Book Review: D-Day Through German Eyes by Holger EckhertzPosted: February 13, 2016
Note added 6/1/18- Sadly since reading and posting this review I’ve been informed about doubts of this book’s veracity. This is a shame as I enjoyed this book and the idea. But given these questions I can not leave the review to stand without comment. I enjoyed the book but it appears to be more fiction than fact. Fiction, of course, is fine. But not when dressed as fact. Apologies.
The events of D-Day are well know and have been retold many times, and yet it’s always told through the eyes of the attacking allies, but here we get the perspective of five German soldiers of what happened that fateful day.
In this book Holger Eckhertz collects some of the interviews his grandfather conducted in the ’50s with veterans and chooses one from each of the landing sites (Utah, Omaha, Gold, Juno and Sword).
The interviews reveal just how overwhelming the onslaught was for the defenders and some of the recollections highlight the horrors of war. It’s not for the faint of heart as some of the descriptions are quite graphic but capture what must have been a chaotic and terrifying experience, it is through luck that these men survived and most stories show the random nature of battle.
It also shows how the Nazi propaganda machine worked with many discussing how they felt they were defending Europe and some confessing to not understanding the motivation and ferocity of the attackers.
One expresses his regret and sadness over the war, as well as his earnest hope that future generations avoid conflict, but in other places some seem proud of their actions. They are not cartoon Nazis, evil without pause, but there are times it makes uncomfortable reading. One in particular seems to still feel they were justified in their actions and another recalls not understanding why a man of the same race would want to kill them.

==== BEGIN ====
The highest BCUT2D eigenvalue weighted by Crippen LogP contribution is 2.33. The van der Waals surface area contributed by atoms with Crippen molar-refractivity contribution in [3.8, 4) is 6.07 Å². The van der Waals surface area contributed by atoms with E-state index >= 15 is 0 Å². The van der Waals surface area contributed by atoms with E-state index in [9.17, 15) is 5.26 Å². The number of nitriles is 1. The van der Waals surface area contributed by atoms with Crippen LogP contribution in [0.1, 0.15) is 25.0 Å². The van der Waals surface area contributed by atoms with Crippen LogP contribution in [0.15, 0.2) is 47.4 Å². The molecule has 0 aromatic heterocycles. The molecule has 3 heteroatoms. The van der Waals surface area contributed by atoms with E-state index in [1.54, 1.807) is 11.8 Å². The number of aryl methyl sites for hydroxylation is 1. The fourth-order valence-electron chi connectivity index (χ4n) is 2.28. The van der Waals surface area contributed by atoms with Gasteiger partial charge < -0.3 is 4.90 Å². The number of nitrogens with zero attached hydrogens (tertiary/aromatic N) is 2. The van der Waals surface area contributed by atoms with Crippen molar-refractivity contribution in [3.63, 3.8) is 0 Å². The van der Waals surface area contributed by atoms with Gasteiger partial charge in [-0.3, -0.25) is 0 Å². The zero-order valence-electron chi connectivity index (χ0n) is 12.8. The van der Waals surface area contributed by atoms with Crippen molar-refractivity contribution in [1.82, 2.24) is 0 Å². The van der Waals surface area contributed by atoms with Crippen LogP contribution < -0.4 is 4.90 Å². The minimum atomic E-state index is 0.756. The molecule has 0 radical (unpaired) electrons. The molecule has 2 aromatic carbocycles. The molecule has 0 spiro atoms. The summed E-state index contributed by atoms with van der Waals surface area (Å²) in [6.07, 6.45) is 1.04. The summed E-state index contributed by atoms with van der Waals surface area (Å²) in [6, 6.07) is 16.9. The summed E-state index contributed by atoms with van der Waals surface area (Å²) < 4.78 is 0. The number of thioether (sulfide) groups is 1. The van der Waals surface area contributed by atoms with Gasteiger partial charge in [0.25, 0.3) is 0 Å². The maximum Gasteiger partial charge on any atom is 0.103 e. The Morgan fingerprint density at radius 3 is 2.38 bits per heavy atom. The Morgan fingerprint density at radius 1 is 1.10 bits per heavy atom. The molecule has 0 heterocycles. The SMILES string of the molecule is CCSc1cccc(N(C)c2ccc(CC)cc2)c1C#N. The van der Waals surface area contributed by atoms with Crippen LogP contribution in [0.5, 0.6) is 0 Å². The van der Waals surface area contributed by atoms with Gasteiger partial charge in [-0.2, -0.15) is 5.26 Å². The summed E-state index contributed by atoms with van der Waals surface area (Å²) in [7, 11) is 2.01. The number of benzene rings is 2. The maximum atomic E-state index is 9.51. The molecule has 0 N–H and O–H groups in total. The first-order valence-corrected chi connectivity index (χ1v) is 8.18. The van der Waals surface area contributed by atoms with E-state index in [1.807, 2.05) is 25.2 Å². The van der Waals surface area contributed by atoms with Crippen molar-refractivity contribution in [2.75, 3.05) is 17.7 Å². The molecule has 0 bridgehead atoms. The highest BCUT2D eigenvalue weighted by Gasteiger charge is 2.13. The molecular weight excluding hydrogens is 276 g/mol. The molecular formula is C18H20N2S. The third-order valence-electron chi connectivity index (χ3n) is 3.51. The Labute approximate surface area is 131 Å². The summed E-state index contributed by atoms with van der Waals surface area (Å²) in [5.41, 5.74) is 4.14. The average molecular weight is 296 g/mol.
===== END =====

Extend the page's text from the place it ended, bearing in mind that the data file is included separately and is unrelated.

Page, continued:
It shows how the propaganda convinced young men to fight and die. It also gives an insight into the actions of the allies which at times are more vicious and cold than we are used to seeing them as. It shows that both sides were capable of extreme violence, and that it wasn’t as clean cut as movies would have us believe.
It’s a fascinating account with a fresh perspective for a famous and important event. At times is is a little repetitive and some narrators are less likeable than others, but on the whole it’s an interesting and involving read.
Verdict: Well presented and insightful, an interesting oral history from the other side of history. 8/10.
Any thoughts? You know what to do. BETEO.